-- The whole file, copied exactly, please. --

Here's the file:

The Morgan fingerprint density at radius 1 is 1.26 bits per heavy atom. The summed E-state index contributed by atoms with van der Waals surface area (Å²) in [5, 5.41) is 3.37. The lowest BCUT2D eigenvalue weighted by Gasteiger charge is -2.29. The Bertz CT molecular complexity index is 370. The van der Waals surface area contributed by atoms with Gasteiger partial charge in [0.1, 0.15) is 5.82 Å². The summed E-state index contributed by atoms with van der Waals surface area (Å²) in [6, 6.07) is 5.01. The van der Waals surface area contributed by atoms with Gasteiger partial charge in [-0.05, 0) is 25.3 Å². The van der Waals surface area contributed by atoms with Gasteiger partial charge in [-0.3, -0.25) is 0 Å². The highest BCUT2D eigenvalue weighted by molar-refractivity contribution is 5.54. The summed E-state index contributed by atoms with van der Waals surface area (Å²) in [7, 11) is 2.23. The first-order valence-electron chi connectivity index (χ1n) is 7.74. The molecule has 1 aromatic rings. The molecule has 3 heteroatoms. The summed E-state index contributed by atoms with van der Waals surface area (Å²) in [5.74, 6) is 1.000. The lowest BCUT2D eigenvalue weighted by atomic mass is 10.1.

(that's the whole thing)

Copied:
The Morgan fingerprint density at radius 1 is 1.26 bits per heavy atom. The summed E-state index contributed by atoms with van der Waals surface area (Å²) in [5, 5.41) is 3.37. The lowest BCUT2D eigenvalue weighted by Gasteiger charge is -2.29. The Bertz CT molecular complexity index is 370. The van der Waals surface area contributed by atoms with Gasteiger partial charge in [0.1, 0.15) is 5.82 Å². The summed E-state index contributed by atoms with van der Waals surface area (Å²) in [6, 6.07) is 5.01. The van der Waals surface area contributed by atoms with Gasteiger partial charge in [-0.05, 0) is 25.3 Å². The van der Waals surface area contributed by atoms with Gasteiger partial charge in [-0.3, -0.25) is 0 Å². The highest BCUT2D eigenvalue weighted by molar-refractivity contribution is 5.54. The summed E-state index contributed by atoms with van der Waals surface area (Å²) in [7, 11) is 2.23. The first-order valence-electron chi connectivity index (χ1n) is 7.74. The molecule has 1 aromatic rings. The molecule has 3 heteroatoms. The summed E-state index contributed by atoms with van der Waals surface area (Å²) in [5.74, 6) is 1.000. The lowest BCUT2D eigenvalue weighted by atomic mass is 10.1.